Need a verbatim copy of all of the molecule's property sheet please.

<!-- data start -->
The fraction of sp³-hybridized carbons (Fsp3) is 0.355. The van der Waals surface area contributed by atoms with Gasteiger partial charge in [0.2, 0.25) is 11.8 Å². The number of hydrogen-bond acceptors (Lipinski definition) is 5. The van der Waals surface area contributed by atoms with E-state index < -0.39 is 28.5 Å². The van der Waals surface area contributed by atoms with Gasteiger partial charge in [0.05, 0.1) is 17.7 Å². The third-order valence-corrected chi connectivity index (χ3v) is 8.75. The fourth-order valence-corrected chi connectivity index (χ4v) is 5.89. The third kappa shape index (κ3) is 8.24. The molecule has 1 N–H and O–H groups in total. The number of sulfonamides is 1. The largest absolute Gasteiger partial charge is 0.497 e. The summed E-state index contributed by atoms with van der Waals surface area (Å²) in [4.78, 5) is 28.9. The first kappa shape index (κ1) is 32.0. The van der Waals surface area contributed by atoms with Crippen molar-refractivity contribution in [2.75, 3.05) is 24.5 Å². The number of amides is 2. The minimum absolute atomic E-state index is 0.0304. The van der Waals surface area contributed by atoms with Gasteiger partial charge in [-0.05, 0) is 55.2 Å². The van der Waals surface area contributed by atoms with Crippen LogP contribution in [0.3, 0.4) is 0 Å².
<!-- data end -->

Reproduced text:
The fraction of sp³-hybridized carbons (Fsp3) is 0.355. The van der Waals surface area contributed by atoms with Gasteiger partial charge in [0.2, 0.25) is 11.8 Å². The number of hydrogen-bond acceptors (Lipinski definition) is 5. The van der Waals surface area contributed by atoms with E-state index < -0.39 is 28.5 Å². The van der Waals surface area contributed by atoms with Gasteiger partial charge in [0.05, 0.1) is 17.7 Å². The third-order valence-corrected chi connectivity index (χ3v) is 8.75. The fourth-order valence-corrected chi connectivity index (χ4v) is 5.89. The third kappa shape index (κ3) is 8.24. The molecule has 1 N–H and O–H groups in total. The number of sulfonamides is 1. The largest absolute Gasteiger partial charge is 0.497 e. The summed E-state index contributed by atoms with van der Waals surface area (Å²) in [4.78, 5) is 28.9. The first kappa shape index (κ1) is 32.0. The van der Waals surface area contributed by atoms with Crippen molar-refractivity contribution in [2.75, 3.05) is 24.5 Å². The number of amides is 2. The minimum absolute atomic E-state index is 0.0304. The van der Waals surface area contributed by atoms with Gasteiger partial charge in [-0.05, 0) is 55.2 Å². The van der Waals surface area contributed by atoms with Crippen LogP contribution in [0.3, 0.4) is 0 Å².